This past spring, I was fortunate enough to work as a LGBT research and communications intern at the Center for American Progress. I was even more fortunate, however, to be compensated my time since many of my friends, who also worked Monday-Thursday, 9a-6pm, were not.
Now don’t get me wrong. I liked getting paid. But it seems to me that this is a growing problem that needs to be addressed, especially when so many of us take time off from school to gain “hands-on learning experience.”
In his piece entitled “Unpaid Internship, Complicit Colleges” Ross Perlin makes a rather compelling argument that unpaid internships, while not a scam per se, are in many respects not all they’re cracked up to be. He goes after a number of institutions, including colleges, universities and even the U.S. federal government.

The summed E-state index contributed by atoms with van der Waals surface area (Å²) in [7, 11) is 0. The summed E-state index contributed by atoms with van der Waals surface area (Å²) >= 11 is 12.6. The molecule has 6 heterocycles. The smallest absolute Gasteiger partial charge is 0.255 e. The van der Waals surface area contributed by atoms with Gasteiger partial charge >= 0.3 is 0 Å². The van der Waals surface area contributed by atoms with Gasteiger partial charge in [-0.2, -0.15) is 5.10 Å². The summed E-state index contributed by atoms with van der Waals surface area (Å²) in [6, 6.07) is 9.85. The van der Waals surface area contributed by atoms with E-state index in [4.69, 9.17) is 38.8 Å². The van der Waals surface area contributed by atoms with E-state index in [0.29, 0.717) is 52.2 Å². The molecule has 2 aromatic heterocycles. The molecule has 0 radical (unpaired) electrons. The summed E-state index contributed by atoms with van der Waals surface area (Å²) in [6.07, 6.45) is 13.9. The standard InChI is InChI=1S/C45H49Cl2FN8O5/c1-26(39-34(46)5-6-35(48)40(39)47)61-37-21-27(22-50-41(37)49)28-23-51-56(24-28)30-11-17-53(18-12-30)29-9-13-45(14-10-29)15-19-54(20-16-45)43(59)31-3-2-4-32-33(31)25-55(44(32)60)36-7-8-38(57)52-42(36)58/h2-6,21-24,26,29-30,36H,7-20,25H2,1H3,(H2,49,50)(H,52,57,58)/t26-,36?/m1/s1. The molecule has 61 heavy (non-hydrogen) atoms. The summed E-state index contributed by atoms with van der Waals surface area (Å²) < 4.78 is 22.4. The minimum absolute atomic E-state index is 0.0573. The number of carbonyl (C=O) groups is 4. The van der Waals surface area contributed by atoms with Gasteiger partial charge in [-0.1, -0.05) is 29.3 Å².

What is most interesting to me, however, is the timing of the article since many college-aged students will be descending upon the nation’s capital in just two short months — myself included. It seems wrong for colleges and universities to be making so much money off their students. Tuition is one thing, but free labor is quite another. Perhaps Mr. Perlin’s article will make for great water cooler talking over the next two months. It certainly will make me think twice about whether to accept an unpaid internship — the White House obviously notwithstanding, Barack.